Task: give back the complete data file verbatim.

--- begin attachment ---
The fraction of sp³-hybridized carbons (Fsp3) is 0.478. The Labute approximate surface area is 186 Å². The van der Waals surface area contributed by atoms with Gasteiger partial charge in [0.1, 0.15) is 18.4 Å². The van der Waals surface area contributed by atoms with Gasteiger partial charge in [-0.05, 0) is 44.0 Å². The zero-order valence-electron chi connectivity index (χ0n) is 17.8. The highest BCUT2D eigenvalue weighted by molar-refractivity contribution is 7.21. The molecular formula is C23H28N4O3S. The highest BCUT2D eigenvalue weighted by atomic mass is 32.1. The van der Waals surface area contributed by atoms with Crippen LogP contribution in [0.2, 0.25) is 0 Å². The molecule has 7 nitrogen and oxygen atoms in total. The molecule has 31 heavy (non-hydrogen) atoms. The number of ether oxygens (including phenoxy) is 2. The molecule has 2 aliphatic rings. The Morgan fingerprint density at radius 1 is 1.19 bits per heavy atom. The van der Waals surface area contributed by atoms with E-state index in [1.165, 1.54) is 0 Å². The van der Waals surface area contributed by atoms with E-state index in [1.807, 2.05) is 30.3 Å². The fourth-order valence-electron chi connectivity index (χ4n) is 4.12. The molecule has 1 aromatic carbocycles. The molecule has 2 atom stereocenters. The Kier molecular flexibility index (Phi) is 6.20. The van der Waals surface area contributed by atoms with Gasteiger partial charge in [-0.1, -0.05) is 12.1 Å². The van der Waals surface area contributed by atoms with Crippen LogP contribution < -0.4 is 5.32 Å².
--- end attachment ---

The fraction of sp³-hybridized carbons (Fsp3) is 0.478. The Labute approximate surface area is 186 Å². The van der Waals surface area contributed by atoms with Gasteiger partial charge in [0.1, 0.15) is 18.4 Å². The van der Waals surface area contributed by atoms with Gasteiger partial charge in [-0.05, 0) is 44.0 Å². The zero-order valence-electron chi connectivity index (χ0n) is 17.8. The highest BCUT2D eigenvalue weighted by molar-refractivity contribution is 7.21. The molecular formula is C23H28N4O3S. The highest BCUT2D eigenvalue weighted by atomic mass is 32.1. The van der Waals surface area contributed by atoms with Crippen LogP contribution in [0.2, 0.25) is 0 Å². The molecule has 7 nitrogen and oxygen atoms in total. The molecule has 31 heavy (non-hydrogen) atoms. The number of ether oxygens (including phenoxy) is 2. The molecule has 2 aliphatic rings. The Morgan fingerprint density at radius 1 is 1.19 bits per heavy atom. The van der Waals surface area contributed by atoms with E-state index in [1.165, 1.54) is 0 Å². The van der Waals surface area contributed by atoms with E-state index in [1.807, 2.05) is 30.3 Å². The fourth-order valence-electron chi connectivity index (χ4n) is 4.12. The molecule has 1 aromatic carbocycles. The molecule has 2 atom stereocenters. The Kier molecular flexibility index (Phi) is 6.20. The van der Waals surface area contributed by atoms with Gasteiger partial charge in [-0.1, -0.05) is 12.1 Å². The van der Waals surface area contributed by atoms with Crippen LogP contribution < -0.4 is 5.32 Å².